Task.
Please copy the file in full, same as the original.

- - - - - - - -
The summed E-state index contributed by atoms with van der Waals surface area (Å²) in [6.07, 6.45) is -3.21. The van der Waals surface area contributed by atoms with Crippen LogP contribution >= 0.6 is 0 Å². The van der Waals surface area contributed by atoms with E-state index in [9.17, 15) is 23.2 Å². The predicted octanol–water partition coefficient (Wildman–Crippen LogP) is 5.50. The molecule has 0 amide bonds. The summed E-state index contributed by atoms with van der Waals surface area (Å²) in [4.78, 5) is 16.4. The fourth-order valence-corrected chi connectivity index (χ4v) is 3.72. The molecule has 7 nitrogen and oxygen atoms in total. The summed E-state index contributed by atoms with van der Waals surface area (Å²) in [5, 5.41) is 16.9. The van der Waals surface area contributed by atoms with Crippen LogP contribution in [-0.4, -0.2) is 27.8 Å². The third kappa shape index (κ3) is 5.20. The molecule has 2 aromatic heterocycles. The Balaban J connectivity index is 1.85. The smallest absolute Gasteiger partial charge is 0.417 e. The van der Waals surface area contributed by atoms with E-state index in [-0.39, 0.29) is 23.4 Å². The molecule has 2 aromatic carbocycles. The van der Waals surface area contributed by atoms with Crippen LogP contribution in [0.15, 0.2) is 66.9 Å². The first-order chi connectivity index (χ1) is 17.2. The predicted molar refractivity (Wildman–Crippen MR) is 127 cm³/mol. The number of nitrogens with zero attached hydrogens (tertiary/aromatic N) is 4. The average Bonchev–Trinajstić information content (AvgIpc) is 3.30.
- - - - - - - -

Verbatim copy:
The summed E-state index contributed by atoms with van der Waals surface area (Å²) in [6.07, 6.45) is -3.21. The van der Waals surface area contributed by atoms with Crippen LogP contribution >= 0.6 is 0 Å². The van der Waals surface area contributed by atoms with E-state index in [9.17, 15) is 23.2 Å². The predicted octanol–water partition coefficient (Wildman–Crippen LogP) is 5.50. The molecule has 0 amide bonds. The summed E-state index contributed by atoms with van der Waals surface area (Å²) in [4.78, 5) is 16.4. The fourth-order valence-corrected chi connectivity index (χ4v) is 3.72. The molecule has 7 nitrogen and oxygen atoms in total. The summed E-state index contributed by atoms with van der Waals surface area (Å²) in [5, 5.41) is 16.9. The van der Waals surface area contributed by atoms with Crippen LogP contribution in [-0.4, -0.2) is 27.8 Å². The third kappa shape index (κ3) is 5.20. The molecule has 2 aromatic heterocycles. The Balaban J connectivity index is 1.85. The smallest absolute Gasteiger partial charge is 0.417 e. The van der Waals surface area contributed by atoms with E-state index in [-0.39, 0.29) is 23.4 Å². The molecule has 2 aromatic carbocycles. The van der Waals surface area contributed by atoms with Crippen LogP contribution in [0.15, 0.2) is 66.9 Å². The first-order chi connectivity index (χ1) is 17.2. The predicted molar refractivity (Wildman–Crippen MR) is 127 cm³/mol. The number of nitrogens with zero attached hydrogens (tertiary/aromatic N) is 4. The average Bonchev–Trinajstić information content (AvgIpc) is 3.30.